Hi, this week’s Weekly Roundup is a little short as I was pretty busy last week with contract work, and I promise… no more trumpets.
[mmYouTubePlayer VideoID=”9L-EnJ9OVpA” Title=”Weekly Roundup #54 – New Maker Products”]
If you’ve ever tried to quickly DIY battery packs together from 18650 cells, then the usual method is gaff tape and soldering.
Making it more permanent is another thing. This Kickstarter aims to solve that by providing a way to build up a battery configuration in multiple combinations of serial and parallel. Looks pretty good.
There’s been many sound cards for the Raspberry Pi in the past, but not many high-fidelity ones.
This Kickstarter allows sample rates up to 192kHz at 24bit resolution with RCA and SPDIF inputs and outputs, two MEMS microphones and a Cirrus Logic stereo CODEC.
There’s also a daughter board that provides balanced line drivers.
This looks pretty cool. If you have a need to flash a whole lot of AVRs, then this standalone programmer will flash almost the whole AVR lineup. Just chuck a HEX file onto an SD card, put your AVR in the ZIF socket and press a button. Easy.
It can also flash MCUs using an ICSP header.
I predicted last year that 2018 will be the year of the FPGA. Seems we’re on track with that. This Kickstarter provides a Xilinx Artix-7 FPGA on a tiny 5 by 5 cm PCB.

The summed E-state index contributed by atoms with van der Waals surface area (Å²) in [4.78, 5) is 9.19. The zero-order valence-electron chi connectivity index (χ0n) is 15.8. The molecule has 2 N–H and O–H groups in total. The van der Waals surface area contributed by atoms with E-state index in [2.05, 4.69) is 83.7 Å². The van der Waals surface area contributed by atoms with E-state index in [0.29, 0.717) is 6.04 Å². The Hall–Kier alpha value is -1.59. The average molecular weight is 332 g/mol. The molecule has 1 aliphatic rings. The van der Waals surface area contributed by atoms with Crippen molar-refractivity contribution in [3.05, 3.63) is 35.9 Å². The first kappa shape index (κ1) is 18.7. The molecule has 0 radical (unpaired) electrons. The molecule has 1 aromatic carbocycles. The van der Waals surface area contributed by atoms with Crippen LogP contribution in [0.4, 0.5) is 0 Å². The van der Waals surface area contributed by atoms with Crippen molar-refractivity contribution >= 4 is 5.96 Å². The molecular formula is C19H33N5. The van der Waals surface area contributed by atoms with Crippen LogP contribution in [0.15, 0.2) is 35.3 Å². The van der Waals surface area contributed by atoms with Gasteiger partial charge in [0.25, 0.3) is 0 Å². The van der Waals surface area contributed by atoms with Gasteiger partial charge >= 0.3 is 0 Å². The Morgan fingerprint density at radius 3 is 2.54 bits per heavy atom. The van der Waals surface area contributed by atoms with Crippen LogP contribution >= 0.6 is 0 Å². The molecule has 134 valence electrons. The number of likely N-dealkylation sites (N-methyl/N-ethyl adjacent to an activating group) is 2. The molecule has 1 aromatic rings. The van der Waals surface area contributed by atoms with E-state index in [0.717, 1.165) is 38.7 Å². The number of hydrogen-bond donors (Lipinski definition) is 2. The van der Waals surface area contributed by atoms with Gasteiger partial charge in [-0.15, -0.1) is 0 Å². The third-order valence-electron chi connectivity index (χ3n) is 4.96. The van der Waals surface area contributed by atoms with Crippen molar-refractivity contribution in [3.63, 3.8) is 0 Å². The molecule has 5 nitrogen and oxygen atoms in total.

It also provides a bunch of buttons, LEDs, JTAG header and 36 GPIOs, powered from 5 to 17v.
Note, you can also pick this up on Tindie.
While over at CrowdSupply, Luke Valenty has been pretty busy with his next version of the TinyFPGA. The BX contains the Lattice ICE40LP8K FPGA, 8Mbit SPI Flash, 3.3 and 1.3v LDOs and breaking out 36 GPIOs.
The TinyFPGA is shaping up to be the “Teensy” of the FPGA world. So if you want to get into FPGAs, go pick one of these up.
In pre-launch at CrowdSupply there’s the Hexabitz. These are hexagon PCBs with a range of sensors and MCUs that connect in a “novel wired-mesh decentralized network concept”. Not sure what that means, but I suspect it’s using a 1-wire interface that connects to adjacent tiles while providing power and passes messages along a chain of tiles.
Another one in pre-launch. The motionPro is a motor driver board that can control up to 4 stepper motors at up to 4A continuous per motor with control over current limits and stepper resolution.
Access is via plain old TTL or USB with opto-isolators and noise filters for added protection on limit switches and FET drivers.
Runs off a 12 to 36v DC supply.
Over at GroupGets you can currently pick up a new wireless dev kit from Jorjin.
This runs the STMicro BlueNRG which provides Bluetooth and the STMicro S2-LP providing SigFox. 38 GPIOs are pushed out on the JorJin module, but only a handful are available on the Arduino headers.